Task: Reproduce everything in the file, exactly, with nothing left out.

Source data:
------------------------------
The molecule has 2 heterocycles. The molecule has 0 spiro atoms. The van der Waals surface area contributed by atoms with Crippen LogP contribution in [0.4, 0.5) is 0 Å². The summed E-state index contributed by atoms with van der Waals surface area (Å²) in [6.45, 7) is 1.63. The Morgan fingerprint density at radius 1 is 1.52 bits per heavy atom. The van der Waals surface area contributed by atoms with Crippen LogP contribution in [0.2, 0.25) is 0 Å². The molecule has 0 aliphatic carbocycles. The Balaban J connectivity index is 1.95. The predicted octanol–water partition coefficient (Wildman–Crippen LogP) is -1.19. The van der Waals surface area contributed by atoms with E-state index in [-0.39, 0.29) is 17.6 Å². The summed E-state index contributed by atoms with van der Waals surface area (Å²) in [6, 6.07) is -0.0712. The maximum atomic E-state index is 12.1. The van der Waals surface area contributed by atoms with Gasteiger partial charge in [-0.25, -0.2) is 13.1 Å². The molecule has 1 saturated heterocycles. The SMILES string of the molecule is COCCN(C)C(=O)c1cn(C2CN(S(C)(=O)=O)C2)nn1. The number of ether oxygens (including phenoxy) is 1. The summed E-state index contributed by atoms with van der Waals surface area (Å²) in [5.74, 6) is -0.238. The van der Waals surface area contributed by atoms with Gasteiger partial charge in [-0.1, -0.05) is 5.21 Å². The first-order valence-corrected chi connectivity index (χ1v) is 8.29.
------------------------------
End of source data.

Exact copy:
The molecule has 2 heterocycles. The molecule has 0 spiro atoms. The van der Waals surface area contributed by atoms with Crippen LogP contribution in [0.4, 0.5) is 0 Å². The summed E-state index contributed by atoms with van der Waals surface area (Å²) in [6.45, 7) is 1.63. The Morgan fingerprint density at radius 1 is 1.52 bits per heavy atom. The van der Waals surface area contributed by atoms with Crippen LogP contribution in [0.2, 0.25) is 0 Å². The molecule has 0 aliphatic carbocycles. The Balaban J connectivity index is 1.95. The predicted octanol–water partition coefficient (Wildman–Crippen LogP) is -1.19. The van der Waals surface area contributed by atoms with E-state index in [-0.39, 0.29) is 17.6 Å². The summed E-state index contributed by atoms with van der Waals surface area (Å²) in [6, 6.07) is -0.0712. The maximum atomic E-state index is 12.1. The van der Waals surface area contributed by atoms with Gasteiger partial charge in [-0.25, -0.2) is 13.1 Å². The molecule has 1 saturated heterocycles. The SMILES string of the molecule is COCCN(C)C(=O)c1cn(C2CN(S(C)(=O)=O)C2)nn1. The number of ether oxygens (including phenoxy) is 1. The summed E-state index contributed by atoms with van der Waals surface area (Å²) in [5.74, 6) is -0.238. The van der Waals surface area contributed by atoms with Gasteiger partial charge in [-0.1, -0.05) is 5.21 Å². The first-order valence-corrected chi connectivity index (χ1v) is 8.29.